Regarding stretching, static stretching during a warm-up significantly improves peak power and work capacity compared to a regular warm-up.
Cycling is a sport that produces a high level of global inspiratory muscle fatigue. With proper inspiratory muscle training, this fatigue can be decreased, enhancing both the perceptual response to maximal exercise and overall performance.
Check out the Airofit breathing trainer for an effective tool to enhance your inspiratory muscle performance!
3 HIIT Workouts for Cycling
Warm-up: Begin your training session by doing a light ride on you bike for 10 mins
- Select a distance goal, for example, 1km
- Set a high resistance to simulate a hill climb and perform as fast as possible
- Decrease to light resistance and perform the same distance at an easy pace
- This is a 1:1 work/rest ratio; repeat for 4 rounds
Cool-down: To cool your muscles, end your training session with a light bike ride. Complete your workout with leg and body stretches for around 10 mins. If you are optimizing your workout using a breathing trainer, try one of the cooling programs to get the oxygen to your muscles
You can mix up this workout by varying the goal distance or the resistance to simulate various hill gradients.
Warm-up: Begin by doing a light bike ride for 10 mins on flat terrain to get your muscles ready.
- Set moderate resistance which allows maximal RPM
- Tabata protocol 8 x 20 seconds maximal sprint
- 10 seconds rest breaks
- 2:1 work/rest ratio
- Optional: Light ride 5-10 mins, repeat protocol 2-3 times
Cool-down: End this training session with a light ride for around 5 minutes. Remember to do a proper stretch for 5 minutes.
Warm-up: Start your training with a short bike ride with little resistance. Do this for approximately 10 mins. Combine your workout with static stretches for hamstrings, hip flexors, lower back to prepare your joints properly and hold each stretch for 20-30 secs each.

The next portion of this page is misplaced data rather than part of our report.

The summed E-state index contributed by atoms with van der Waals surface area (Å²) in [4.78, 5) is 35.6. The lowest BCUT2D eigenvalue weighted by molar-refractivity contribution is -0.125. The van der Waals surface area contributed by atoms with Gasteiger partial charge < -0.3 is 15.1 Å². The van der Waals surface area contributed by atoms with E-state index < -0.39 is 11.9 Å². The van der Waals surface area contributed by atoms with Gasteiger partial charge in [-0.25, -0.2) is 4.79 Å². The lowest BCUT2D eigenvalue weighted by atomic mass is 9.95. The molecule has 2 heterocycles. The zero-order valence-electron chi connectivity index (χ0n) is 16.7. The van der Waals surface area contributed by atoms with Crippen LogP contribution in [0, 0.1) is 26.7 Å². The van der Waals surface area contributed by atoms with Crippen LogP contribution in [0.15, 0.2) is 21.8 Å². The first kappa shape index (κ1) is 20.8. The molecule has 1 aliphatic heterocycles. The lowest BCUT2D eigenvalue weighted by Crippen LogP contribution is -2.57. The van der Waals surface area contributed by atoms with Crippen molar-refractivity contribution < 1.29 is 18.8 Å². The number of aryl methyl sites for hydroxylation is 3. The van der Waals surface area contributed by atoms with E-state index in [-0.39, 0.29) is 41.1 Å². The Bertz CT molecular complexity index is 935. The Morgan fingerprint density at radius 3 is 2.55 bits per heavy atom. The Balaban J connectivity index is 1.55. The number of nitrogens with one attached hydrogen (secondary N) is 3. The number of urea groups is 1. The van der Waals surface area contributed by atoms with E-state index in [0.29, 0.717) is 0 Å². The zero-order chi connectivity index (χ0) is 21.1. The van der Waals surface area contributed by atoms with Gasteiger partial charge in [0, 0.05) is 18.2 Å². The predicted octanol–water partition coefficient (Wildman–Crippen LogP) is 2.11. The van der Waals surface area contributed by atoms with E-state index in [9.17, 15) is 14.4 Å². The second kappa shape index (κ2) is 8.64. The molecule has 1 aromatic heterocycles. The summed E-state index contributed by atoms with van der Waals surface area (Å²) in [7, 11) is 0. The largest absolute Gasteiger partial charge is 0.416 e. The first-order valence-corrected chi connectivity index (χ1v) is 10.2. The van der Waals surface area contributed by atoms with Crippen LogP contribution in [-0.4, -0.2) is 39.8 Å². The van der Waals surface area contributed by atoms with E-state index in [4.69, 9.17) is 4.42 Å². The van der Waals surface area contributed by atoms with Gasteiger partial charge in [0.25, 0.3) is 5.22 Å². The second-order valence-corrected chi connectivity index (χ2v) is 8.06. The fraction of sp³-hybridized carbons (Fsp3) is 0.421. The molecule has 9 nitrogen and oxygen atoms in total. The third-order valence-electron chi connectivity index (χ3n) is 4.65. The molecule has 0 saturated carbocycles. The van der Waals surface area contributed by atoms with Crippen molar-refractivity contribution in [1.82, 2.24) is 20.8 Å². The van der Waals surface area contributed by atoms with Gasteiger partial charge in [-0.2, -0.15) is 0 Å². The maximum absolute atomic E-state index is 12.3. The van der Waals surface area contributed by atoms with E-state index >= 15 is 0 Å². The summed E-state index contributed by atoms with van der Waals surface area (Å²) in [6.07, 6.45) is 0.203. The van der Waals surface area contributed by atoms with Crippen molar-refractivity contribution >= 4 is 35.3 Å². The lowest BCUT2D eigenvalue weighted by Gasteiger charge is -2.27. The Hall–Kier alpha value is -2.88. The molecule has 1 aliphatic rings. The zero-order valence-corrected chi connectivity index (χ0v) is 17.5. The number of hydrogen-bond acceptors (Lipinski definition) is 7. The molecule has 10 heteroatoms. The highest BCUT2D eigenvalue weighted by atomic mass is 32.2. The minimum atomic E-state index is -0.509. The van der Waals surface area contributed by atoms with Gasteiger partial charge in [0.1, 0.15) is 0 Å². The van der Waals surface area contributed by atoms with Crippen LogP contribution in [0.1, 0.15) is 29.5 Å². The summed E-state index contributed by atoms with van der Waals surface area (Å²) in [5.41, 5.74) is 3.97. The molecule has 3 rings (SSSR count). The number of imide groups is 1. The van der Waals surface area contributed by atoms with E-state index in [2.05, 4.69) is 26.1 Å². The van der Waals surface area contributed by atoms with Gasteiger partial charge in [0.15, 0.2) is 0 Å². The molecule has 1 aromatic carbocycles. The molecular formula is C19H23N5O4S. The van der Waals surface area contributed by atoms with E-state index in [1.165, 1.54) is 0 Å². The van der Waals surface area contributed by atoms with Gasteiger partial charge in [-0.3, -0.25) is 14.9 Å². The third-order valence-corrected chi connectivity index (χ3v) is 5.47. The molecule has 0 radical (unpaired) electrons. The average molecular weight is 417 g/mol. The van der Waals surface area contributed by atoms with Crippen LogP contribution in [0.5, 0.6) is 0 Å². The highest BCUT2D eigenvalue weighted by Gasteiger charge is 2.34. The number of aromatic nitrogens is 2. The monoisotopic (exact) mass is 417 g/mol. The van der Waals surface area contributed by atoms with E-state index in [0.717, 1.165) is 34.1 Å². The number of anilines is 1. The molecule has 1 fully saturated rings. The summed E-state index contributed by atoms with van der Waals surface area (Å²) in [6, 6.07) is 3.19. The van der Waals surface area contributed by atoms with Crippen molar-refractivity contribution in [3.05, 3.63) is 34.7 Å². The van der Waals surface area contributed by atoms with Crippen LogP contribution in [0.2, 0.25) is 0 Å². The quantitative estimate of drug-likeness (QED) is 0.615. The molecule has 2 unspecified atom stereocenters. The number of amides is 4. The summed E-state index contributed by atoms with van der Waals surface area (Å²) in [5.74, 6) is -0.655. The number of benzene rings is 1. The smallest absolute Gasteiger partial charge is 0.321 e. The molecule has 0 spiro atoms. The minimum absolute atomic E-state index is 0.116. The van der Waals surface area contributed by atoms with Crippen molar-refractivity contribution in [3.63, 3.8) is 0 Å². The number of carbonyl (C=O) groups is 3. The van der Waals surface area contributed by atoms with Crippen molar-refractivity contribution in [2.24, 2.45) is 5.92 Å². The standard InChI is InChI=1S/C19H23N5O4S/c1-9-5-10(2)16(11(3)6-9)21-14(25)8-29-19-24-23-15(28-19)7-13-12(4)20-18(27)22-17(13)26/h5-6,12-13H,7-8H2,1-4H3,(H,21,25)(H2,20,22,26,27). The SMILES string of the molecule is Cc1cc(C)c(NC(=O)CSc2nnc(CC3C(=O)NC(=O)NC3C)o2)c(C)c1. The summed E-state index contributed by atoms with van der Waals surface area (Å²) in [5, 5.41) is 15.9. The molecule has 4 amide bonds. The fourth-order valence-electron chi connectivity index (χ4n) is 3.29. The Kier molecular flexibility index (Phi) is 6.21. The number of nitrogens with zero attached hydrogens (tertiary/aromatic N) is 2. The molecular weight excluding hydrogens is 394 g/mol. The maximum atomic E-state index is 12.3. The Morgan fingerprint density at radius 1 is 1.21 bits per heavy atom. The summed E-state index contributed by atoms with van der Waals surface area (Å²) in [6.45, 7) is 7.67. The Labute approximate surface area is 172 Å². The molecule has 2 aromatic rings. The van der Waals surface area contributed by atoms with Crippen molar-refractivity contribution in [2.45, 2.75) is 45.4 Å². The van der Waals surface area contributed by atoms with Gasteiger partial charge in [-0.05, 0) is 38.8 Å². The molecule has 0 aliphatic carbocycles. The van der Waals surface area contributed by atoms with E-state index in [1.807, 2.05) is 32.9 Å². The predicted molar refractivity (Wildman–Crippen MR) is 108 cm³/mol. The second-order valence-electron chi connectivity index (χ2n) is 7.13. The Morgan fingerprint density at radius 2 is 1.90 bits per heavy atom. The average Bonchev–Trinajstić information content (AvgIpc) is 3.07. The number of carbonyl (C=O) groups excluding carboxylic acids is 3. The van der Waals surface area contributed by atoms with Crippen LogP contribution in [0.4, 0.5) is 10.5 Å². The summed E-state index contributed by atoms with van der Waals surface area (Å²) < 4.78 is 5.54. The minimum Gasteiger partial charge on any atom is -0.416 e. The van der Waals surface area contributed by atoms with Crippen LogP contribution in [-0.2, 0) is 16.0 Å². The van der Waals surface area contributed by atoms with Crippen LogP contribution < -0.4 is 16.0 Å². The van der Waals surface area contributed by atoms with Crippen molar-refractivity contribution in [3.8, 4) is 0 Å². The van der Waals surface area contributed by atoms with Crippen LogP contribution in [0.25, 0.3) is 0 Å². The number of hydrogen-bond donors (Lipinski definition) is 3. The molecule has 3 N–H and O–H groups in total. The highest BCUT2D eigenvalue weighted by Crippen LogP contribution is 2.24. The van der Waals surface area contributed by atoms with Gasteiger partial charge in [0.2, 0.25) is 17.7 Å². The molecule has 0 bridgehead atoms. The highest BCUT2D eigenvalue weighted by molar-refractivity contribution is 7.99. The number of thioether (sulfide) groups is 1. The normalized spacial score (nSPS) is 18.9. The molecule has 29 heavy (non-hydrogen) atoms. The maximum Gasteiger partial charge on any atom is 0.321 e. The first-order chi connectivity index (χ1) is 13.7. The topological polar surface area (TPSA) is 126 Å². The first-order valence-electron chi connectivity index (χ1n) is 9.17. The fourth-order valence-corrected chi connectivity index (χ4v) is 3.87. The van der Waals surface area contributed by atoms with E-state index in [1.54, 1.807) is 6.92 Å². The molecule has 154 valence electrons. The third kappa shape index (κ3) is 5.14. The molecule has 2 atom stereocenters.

- Tabata protocol 8 x 20 seconds
- Perform one round for each exercise
- Muscular power: Jump Squats
- Core: Mountain Climbers
- Posture: Superman Pulldowns
- Work/Rest ratio 2:1
- Total 3 Tabata rounds
Cool-down: End the workout session with a light bike ride along with stretches of both upper and lower body for around 10 minutes in total.
Breathing Training to Improve HIIT Performance
If you’ve ever done a HIIT session, you’ll know the feeling of finding it quite hard to breathe! This can be remedied with respiratory muscle training, which strengthens the muscles that help inflate and compress your lungs to get oxygen to your working muscles more efficiently.
This training can even be enhanced with devices such as the Airofit. These assistive tools act like dumbbells for your breathing muscles, resisting inspiration and expiration, making these muscles more resistant to fatigue.
Add this type of training to your routine to see big improvements in your exertion levels during HIIT training.
How to Add HIIT to Your Cycling Training Schedule
Research shows that the optimal amount of HIIT to produce the best results while limiting the risk of injury is three times per week.
Make sure you recover fully between sessions, and be aware that overdoing it will decrease adherence long term due to HIIT being more psychologically demanding than low-intensity exercise.
We hope this article has inspired you to add some HIIT into your cycling regimen! Let us know your favorite HIIT intervals.